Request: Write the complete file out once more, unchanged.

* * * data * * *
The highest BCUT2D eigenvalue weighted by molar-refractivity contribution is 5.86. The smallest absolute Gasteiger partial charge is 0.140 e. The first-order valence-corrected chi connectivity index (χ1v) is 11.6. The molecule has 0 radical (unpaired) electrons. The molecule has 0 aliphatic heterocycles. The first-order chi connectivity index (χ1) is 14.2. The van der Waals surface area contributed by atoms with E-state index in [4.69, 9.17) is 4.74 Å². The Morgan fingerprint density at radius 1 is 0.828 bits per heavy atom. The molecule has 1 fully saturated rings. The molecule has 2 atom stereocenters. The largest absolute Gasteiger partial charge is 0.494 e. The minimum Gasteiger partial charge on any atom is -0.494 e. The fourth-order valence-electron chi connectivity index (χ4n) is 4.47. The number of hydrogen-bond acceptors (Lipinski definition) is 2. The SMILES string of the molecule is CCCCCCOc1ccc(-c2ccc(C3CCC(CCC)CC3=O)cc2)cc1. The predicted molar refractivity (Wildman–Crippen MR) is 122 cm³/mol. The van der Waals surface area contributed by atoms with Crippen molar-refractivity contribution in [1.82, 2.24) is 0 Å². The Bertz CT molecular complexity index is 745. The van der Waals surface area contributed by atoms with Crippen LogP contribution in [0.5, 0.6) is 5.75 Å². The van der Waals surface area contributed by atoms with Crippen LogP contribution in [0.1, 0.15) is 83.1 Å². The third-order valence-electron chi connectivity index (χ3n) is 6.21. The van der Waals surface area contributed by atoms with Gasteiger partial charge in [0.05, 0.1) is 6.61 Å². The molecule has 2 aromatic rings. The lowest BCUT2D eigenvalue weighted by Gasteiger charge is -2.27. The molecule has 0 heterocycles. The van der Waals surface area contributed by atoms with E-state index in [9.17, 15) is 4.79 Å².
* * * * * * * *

The highest BCUT2D eigenvalue weighted by molar-refractivity contribution is 5.86. The smallest absolute Gasteiger partial charge is 0.140 e. The first-order valence-corrected chi connectivity index (χ1v) is 11.6. The molecule has 0 radical (unpaired) electrons. The molecule has 0 aliphatic heterocycles. The first-order chi connectivity index (χ1) is 14.2. The van der Waals surface area contributed by atoms with E-state index in [4.69, 9.17) is 4.74 Å². The Morgan fingerprint density at radius 1 is 0.828 bits per heavy atom. The molecule has 1 fully saturated rings. The molecule has 2 atom stereocenters. The largest absolute Gasteiger partial charge is 0.494 e. The minimum Gasteiger partial charge on any atom is -0.494 e. The fourth-order valence-electron chi connectivity index (χ4n) is 4.47. The number of hydrogen-bond acceptors (Lipinski definition) is 2. The SMILES string of the molecule is CCCCCCOc1ccc(-c2ccc(C3CCC(CCC)CC3=O)cc2)cc1. The predicted molar refractivity (Wildman–Crippen MR) is 122 cm³/mol. The van der Waals surface area contributed by atoms with Crippen molar-refractivity contribution in [1.82, 2.24) is 0 Å². The Bertz CT molecular complexity index is 745. The van der Waals surface area contributed by atoms with Crippen LogP contribution in [0.5, 0.6) is 5.75 Å². The van der Waals surface area contributed by atoms with Crippen LogP contribution in [0.1, 0.15) is 83.1 Å². The third-order valence-electron chi connectivity index (χ3n) is 6.21. The van der Waals surface area contributed by atoms with Gasteiger partial charge in [0.05, 0.1) is 6.61 Å². The molecule has 2 aromatic rings. The lowest BCUT2D eigenvalue weighted by Gasteiger charge is -2.27. The molecule has 0 heterocycles. The van der Waals surface area contributed by atoms with E-state index in [9.17, 15) is 4.79 Å².